Fans of the fairy-tale film “The Princess Bride” won’t soon forget Cary Elwes and his character “Westley”, the farm-boy who won the heart of Robin Wright’s “Buttercup” with three words: “As you wish.”
But Elwes himself will admit that he wrote his book “As You Wish: Inconceivable Tales From The Making Of The Princess Bride“ because he was afraid that his own memory would fail him eventually.
“I’d always wanted to write something, I didn’t know quite what.” Elwes explained as we spoke via telephone. “And it was the 25th anniversary that we had at Lincoln Center in 2012, we were all asked ‘what was the best memory’ for me.
“And I really couldn’t put it down to one moment or one scene, or anything. For me the whole experience was so joyful. And that’s why I wanted to write the book and share that joy with the fans before the memory started to fail.”
While he did keep a short video diary, which became an “extra” on “The Princess Bride” anniversary DVD release, he hadn’t kept notes during the film’s production.
“I didn’t keep a diary or a journal, which I wish I had now in hindsight,” Elwes admitted. “Luckily Norman Lear gave me all the call sheets for the film, and I went through them all and I started to remember exactly where I was each day.”
“And then my memory – thank god it had been 26-27 years – it all came flooding back.”
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The book took eight month to write, but only because other responsibilities got in the way. “I was working in the movies while I was writing it,” the actor recalled “I don’t recommend it.”
He then laughed and conceded, “it’s a champagne problem.”
The film has so many quotable lines, but when pressed Elwes admitted: “My favorite is ‘anybody want a peanut?’ I don’t know why it always gets me every time. I love it.”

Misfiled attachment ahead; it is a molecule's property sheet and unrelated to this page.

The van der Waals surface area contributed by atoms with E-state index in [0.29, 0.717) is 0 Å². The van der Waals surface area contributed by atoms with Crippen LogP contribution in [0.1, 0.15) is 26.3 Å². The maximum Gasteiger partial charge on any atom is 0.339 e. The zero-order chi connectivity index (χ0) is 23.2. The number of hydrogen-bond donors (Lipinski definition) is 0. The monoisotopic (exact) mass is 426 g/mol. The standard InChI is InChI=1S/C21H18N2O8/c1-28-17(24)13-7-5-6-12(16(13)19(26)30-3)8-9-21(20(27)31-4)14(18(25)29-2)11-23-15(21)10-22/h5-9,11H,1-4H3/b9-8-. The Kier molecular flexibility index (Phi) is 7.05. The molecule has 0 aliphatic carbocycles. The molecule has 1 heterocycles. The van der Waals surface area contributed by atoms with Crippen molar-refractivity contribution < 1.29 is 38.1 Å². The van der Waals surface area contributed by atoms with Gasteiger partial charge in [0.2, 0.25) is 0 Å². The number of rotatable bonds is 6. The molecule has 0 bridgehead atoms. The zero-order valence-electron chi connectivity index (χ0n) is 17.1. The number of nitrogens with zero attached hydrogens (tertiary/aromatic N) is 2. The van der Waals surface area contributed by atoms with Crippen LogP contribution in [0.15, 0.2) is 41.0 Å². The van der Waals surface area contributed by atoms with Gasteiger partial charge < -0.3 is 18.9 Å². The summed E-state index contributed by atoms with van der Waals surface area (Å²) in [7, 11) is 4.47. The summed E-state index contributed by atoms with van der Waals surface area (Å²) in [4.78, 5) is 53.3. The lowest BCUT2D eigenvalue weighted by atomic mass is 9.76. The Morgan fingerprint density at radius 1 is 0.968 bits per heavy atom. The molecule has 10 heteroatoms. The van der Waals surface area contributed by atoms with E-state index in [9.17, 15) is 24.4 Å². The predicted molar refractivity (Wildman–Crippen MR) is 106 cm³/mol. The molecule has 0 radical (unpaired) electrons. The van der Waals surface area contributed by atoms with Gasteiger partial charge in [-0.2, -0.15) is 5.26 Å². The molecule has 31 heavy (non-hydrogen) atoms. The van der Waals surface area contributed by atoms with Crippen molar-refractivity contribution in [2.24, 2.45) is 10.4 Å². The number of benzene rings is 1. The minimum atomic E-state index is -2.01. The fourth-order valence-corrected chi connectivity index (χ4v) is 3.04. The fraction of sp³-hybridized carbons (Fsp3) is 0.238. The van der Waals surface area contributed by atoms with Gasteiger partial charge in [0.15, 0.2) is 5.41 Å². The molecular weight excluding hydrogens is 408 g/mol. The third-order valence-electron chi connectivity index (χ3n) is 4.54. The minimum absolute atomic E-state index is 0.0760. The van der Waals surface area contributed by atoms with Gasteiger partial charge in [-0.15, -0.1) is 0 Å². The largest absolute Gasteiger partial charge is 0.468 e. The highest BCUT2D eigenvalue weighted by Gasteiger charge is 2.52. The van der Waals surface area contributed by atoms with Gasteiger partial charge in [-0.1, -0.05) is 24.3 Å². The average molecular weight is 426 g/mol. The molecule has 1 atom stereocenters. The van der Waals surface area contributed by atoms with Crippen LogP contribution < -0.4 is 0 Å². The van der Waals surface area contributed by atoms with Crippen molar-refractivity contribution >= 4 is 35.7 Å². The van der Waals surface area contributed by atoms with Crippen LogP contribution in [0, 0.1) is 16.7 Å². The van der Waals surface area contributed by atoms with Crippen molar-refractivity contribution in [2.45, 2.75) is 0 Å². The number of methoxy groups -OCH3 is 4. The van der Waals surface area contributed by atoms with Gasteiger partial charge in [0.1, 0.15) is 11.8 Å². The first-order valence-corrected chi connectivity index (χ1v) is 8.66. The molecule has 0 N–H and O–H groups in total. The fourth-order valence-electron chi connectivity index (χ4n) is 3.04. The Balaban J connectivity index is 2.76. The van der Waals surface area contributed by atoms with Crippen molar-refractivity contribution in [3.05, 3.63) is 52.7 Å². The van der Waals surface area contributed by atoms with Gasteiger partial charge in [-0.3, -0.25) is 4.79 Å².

And what about that dialogue? Elwes jumped at the chance to work with a script by William Goldman.
“(David) Mamet and (Aaron) Sorkin and all those guys, they all look up to Goldman.” Elwes said, “He’s really the patriarch of screenwriters, I mean he really is. I think he’s a national treasure. ”
“I grew up with him.” Elwes explained,”He loomed large in our house because both my father and my stepfather were both fans of Goldman’s. My father loved ‘Butch Cassidy (and the Sundance Kid).’ And so did my stepfather. So he was kind of already an important figure in my psyche as a kid growing up, yeah?”
“And so I was given the book to read by my stepfather when I was 13, and I loved it. I thought it was brilliant. So funny, so inventive and new. Different in the way he wrote. The way he writes – Goldman – it’s like he’s chatting with you, you know? You feel like you’re having a conversation with the guy. And he’s an amazing talent.”
“So you could imagine the excitement getting offered the part. You get to work with Goldman who wrote ‘Butch Cassidy’, ‘All the President’s Men’, ‘Marathon Man’; and here’s Rob Reiner coming off of ‘Spinal Tap’, ‘The Sure Thing’ and ‘Stand By Me’. A tsunami of talent I’m surrounded by.”
“All the actors too, my co-stars, unbelievable. Unbelievable talent.”